In Sooner or Later Everything Falls into the Sea, Sarah Pinsker proves her worth in salt as a human dictionary.
In this short story collection, published by Small Beer Press (who are also the lovely owners of my favorite local bookstore, Book Moon), Pinsker made me take a hard look in the mirror. I had to admit that my everyday snobbery at dismissing science fiction and fantasy as pulp were unfounded (aside: another book that whipped me into shape was Ted Chiang’s Story of Your Life and Others, the titular story which inspired the movie Arrival).
I feel as if I’ve been missing out on so much. I was absolutely floored by Pinsker’s brilliance: how does she know so much? How is it so believable? She code switches between astronaut speak, deep space travel, music, and farming without skipping a beat. I literally have NO IDEA how she makes some of these stories work.
My favorites were the bookended stories: the tale of the robotic arm that misses being a road (believe me, it makes sense when you read it) and the people convention that mingles everyone who is the same person from various points in interdimensional time (haven’t you always wanted to meet all of your futures of the decision you didn’t make?).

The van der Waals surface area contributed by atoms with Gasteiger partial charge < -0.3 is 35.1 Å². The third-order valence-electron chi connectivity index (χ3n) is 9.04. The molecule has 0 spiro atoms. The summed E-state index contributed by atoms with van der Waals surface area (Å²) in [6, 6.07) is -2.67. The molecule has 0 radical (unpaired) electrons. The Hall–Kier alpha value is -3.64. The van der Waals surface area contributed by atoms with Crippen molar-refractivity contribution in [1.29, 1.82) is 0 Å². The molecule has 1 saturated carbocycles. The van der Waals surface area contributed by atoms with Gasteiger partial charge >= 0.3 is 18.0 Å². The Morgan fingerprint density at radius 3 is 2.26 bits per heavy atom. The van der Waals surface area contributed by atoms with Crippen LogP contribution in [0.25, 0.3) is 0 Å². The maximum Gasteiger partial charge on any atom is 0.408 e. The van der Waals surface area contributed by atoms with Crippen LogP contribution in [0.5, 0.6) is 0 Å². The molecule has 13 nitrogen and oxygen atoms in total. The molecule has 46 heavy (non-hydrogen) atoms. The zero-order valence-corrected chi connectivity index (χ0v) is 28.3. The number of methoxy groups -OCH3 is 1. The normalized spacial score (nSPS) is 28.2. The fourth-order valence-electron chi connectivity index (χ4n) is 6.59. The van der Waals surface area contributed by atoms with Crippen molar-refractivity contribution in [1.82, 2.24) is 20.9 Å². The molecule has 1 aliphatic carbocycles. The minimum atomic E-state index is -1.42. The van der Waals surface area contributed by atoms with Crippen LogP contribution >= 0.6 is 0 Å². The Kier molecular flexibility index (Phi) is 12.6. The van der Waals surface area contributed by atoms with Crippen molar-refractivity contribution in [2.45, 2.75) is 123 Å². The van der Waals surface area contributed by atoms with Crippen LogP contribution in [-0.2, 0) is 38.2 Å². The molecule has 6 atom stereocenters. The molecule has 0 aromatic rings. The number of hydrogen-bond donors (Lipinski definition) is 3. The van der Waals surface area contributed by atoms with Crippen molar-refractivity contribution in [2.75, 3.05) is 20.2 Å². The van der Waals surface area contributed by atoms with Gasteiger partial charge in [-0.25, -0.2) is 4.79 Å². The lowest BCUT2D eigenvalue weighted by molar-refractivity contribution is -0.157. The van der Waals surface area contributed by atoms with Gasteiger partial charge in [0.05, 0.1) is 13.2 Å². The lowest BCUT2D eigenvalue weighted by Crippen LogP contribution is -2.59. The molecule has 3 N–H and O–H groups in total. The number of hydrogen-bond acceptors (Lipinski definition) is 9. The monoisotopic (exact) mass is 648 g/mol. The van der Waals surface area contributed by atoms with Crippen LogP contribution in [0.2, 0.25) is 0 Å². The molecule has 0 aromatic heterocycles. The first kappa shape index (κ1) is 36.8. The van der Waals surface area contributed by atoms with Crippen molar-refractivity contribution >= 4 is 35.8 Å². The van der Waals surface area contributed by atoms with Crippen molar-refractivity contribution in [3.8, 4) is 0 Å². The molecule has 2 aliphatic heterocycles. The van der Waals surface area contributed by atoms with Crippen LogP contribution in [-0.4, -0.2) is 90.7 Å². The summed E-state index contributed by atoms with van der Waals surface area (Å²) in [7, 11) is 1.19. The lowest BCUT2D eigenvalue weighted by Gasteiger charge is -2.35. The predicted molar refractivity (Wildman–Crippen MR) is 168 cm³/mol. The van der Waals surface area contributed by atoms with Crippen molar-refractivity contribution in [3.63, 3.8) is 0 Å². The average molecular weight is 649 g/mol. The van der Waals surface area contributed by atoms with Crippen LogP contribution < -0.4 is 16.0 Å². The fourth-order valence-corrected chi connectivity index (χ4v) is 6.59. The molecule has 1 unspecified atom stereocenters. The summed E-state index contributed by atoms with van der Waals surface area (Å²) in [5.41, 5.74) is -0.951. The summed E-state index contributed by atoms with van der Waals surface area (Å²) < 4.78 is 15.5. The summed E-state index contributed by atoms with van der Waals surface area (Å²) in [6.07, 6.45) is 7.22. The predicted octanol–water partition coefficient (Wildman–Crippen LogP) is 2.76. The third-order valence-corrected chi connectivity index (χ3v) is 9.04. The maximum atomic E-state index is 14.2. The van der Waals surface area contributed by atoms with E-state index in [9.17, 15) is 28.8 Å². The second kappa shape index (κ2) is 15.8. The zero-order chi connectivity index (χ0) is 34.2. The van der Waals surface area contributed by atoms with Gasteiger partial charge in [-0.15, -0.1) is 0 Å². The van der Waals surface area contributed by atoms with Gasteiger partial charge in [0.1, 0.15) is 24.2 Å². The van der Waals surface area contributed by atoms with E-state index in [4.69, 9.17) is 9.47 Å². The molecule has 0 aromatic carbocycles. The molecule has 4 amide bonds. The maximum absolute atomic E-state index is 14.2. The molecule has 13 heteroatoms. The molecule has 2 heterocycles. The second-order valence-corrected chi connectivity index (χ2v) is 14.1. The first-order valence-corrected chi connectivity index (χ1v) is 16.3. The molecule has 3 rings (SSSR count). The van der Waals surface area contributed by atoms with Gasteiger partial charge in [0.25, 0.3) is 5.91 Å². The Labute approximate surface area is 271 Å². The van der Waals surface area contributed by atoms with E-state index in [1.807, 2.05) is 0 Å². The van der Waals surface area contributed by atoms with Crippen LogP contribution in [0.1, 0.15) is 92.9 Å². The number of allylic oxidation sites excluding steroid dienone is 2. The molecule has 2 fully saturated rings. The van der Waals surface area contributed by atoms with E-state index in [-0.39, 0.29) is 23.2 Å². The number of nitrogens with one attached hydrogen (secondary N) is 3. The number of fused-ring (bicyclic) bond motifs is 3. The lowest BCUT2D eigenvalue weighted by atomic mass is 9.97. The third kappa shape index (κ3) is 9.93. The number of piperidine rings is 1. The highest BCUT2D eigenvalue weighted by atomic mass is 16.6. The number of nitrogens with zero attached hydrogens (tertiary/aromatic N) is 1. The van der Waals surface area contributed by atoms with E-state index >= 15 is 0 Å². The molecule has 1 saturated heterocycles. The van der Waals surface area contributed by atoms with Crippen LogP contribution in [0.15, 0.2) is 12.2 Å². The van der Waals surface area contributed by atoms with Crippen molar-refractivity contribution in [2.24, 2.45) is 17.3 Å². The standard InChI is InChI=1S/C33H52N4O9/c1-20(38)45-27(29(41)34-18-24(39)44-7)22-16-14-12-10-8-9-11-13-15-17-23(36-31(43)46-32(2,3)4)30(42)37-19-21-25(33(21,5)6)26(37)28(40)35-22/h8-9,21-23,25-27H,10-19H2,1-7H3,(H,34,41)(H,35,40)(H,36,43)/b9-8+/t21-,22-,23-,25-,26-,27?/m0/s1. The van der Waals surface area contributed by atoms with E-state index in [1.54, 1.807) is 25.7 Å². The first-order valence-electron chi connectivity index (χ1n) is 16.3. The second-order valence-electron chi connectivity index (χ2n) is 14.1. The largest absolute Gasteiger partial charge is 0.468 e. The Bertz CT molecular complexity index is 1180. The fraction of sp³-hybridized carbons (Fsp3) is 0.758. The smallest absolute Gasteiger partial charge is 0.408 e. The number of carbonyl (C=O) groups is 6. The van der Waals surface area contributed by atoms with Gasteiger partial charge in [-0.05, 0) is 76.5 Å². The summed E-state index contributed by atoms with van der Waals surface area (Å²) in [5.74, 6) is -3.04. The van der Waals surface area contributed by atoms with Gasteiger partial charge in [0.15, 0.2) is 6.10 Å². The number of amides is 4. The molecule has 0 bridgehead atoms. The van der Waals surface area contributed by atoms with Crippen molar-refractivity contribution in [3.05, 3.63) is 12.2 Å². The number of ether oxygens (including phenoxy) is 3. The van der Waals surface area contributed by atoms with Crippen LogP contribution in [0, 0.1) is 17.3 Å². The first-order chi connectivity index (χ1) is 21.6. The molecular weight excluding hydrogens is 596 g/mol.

This collection was beautiful, ambitious, and sometimes a little raw, but chock full of meaning that helped me relate back to the banalities of everyday life. The only story I couldn’t swallow was the one about the narwal, but all the others were readable, believable, and beautifully imagined.
If you’re looking for more wonderfully written stories of similar spirit, I’ve also enjoyed anything written by Kelly Link (special shout out to Summer People, in the collection Get in Trouble), Aimee Bender’s The Particular Sadness of Lemon Cake, and Yukiko Motoya’s The Lonesome Bodybuilder. I’m currently a few stories in Ambiguity Machines (another Small Beer print!), which are dense and require the right head space, but I’m enjoying them so far. Lastly, if you want a taste but not a deep dive, I recommend a zine and a chocolate, conveniently packaged as Lady Churchill’s Rosebud Wristlet–charming, fun, and playful.